Nearly every fifth Pole plans to start a business within next three years, while two thirds consider entrepreneurship to be a good career path. Even though the numbers are lower than three years ago, we are still above the EU average. In Poland, as in other parts of the world, there are more and more young entrepreneurs launching start-ups in the area of new technologies.
‒ More and more young people are starting new businesses in Poland. The number of companies started by people at the age below 30 years, as well as the number of start-ups operating in modern fields is going up. These young people most often operate in modern technology sectors, such as IT and telecommunications – explains Bożena Lublińska-Kasprzak, President of the Polish Agency for Enterprise Development. ‒ To a certain extent, also programs financed with public money, oriented towards creation or support of such start-ups, have contributed to this.
As it transpires from the survey, which the Agency participates in, over 17 per cent of Poles intend to start a business in next three years. While the number is smaller than three years ago, it still is above the EU average.
Almost 10% of adult Poles are entrepreneurs at an early stage of operation - the category includes people who intend to start a business or already did it less than 3.5 years ago. The index for the entire European Union is 8%.
‒ Interestingly, Polish entrepreneurs have very big ambitions, aspirations and plans for the future. We rank Europe's third, as far as declarations of company development is concerned. Almost 40% of Polish entrepreneurs claim that they will employ another five people in next five years – adds Lublińska-Kasprzak.
27% of entrepreneurs are even more ambitious, assuming creation of as many as 10 new workplaces within the same time frame. In terms of aspirations, only Romanians and Latvians outstrip Poles in the EU.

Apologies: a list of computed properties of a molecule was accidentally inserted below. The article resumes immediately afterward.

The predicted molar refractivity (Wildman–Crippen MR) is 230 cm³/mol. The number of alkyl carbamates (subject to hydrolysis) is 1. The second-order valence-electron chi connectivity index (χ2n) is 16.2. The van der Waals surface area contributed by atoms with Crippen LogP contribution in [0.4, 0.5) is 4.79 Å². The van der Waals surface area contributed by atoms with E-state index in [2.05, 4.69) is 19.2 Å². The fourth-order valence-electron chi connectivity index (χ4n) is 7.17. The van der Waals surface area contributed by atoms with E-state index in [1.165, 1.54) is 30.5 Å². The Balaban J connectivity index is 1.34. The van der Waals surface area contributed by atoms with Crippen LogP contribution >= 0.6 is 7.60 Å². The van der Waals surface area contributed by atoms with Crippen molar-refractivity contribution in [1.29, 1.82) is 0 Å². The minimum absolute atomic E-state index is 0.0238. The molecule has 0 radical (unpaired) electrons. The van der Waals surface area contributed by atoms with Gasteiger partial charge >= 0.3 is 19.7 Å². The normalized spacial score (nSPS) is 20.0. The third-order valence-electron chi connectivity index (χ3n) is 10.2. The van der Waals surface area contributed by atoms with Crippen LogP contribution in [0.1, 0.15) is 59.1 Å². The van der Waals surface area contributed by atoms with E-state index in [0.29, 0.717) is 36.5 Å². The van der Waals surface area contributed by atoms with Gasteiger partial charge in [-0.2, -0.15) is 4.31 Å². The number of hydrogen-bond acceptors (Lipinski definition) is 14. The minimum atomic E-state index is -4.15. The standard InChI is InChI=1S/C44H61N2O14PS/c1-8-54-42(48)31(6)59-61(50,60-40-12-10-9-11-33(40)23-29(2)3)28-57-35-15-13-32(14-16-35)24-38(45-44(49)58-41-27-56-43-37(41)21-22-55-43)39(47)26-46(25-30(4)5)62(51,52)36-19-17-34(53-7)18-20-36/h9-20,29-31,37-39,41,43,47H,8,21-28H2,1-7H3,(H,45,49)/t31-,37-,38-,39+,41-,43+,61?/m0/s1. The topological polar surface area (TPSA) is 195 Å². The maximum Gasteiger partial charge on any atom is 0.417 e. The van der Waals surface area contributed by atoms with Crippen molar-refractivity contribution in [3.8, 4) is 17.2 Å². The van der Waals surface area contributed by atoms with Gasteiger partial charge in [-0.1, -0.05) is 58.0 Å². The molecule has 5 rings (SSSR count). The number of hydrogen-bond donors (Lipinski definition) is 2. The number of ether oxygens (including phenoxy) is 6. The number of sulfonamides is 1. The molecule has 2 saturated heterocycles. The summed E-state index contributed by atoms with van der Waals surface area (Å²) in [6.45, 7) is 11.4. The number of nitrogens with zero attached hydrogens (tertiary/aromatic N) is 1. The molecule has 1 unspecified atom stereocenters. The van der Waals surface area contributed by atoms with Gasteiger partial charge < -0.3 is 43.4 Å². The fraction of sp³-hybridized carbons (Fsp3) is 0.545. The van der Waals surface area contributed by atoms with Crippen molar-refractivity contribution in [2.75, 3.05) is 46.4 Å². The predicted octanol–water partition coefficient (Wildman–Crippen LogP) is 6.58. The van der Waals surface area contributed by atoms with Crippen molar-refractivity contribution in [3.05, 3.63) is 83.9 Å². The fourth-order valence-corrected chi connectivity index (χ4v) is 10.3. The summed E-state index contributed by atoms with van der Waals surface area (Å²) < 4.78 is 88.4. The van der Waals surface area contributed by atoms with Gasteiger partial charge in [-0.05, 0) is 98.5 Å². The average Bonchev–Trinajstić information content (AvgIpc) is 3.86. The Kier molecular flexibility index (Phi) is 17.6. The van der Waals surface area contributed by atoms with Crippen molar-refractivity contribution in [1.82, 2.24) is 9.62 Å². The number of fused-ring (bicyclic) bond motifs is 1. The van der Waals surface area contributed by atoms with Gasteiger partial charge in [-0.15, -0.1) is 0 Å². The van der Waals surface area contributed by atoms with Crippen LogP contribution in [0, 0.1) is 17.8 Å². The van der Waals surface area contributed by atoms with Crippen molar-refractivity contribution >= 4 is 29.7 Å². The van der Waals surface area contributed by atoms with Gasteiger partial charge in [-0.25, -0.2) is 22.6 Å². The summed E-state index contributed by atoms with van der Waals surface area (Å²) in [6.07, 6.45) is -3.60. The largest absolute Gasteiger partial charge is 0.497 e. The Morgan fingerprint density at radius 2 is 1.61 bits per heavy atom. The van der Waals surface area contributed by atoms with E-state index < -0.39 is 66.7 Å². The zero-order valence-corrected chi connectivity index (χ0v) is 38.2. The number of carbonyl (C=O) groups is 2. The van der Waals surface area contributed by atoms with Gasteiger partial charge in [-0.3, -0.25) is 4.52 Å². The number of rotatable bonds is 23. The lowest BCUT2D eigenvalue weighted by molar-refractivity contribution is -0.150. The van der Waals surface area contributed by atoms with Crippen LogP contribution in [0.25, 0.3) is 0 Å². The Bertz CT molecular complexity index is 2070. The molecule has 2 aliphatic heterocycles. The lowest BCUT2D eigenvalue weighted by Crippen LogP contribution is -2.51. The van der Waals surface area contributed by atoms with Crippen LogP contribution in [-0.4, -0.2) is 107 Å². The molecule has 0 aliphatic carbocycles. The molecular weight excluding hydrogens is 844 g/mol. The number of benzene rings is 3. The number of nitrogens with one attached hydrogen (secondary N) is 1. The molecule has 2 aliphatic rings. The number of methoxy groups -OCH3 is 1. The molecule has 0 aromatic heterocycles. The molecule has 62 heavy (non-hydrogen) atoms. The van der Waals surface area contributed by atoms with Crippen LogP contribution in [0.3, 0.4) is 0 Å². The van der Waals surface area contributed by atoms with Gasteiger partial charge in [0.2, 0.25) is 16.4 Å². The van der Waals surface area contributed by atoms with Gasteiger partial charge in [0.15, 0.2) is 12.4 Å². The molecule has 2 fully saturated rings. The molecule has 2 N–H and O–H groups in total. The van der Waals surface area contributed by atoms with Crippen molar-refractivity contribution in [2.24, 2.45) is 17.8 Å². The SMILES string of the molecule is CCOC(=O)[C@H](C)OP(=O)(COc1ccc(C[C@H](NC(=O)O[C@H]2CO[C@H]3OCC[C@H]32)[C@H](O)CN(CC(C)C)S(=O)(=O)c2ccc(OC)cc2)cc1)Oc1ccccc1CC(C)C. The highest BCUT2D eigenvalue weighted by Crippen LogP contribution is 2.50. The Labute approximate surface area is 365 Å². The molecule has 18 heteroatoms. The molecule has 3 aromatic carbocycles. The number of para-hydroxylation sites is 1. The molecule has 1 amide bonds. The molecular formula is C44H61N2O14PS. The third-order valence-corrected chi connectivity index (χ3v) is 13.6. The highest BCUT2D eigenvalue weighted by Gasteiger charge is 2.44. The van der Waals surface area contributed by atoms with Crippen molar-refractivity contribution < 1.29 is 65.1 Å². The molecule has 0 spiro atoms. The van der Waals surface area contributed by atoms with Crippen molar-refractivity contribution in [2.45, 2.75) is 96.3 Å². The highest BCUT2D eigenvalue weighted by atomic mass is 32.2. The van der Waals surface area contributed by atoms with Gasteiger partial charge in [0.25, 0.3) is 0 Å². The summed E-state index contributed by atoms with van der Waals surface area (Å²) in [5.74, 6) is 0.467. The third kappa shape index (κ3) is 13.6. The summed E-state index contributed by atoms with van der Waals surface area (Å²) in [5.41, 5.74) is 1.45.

The President of the Polish Agency for Enterprise Development adds that an increasing number of people are deciding to become self-employed. It concerns not only outsourcing of staff who were previously employed on a full time basis, but also Poles who decide to work as freelance consultants and experts. Nevertheless, almost half the number of businesses are started out of necessity. Also, Polish people very positively assess starting own business as the right career choice. In our country, this view is shared by 67 per cent of people, 10 per cent more than the EU average.
‒ Research as well as our observations, experiences and dealings with entrepreneurs allow an optimistic look at what is to be happening in Poland. We need to remember that in next years there will be substantial financial support, particularly for newly established businesses. Besides, the climate for running business operations in Poland is considerably improving – points out Lublińska-Kasprzak.
She emphasizes that even though in terms of entrepreneurship Poles are EU leaders, we still must work to improve the image of people starting their own business.
‒ No doubt we still have a lot to do to increase the number of entrepreneurs and to make them bigger and more competitive. We are still far from the European standard as far as average company size is concerned, therefore our entrepreneurs must grow and become global companies; they also must develop their operation on foreign markets – argues the President of the Polish Agency for Enterprise Development.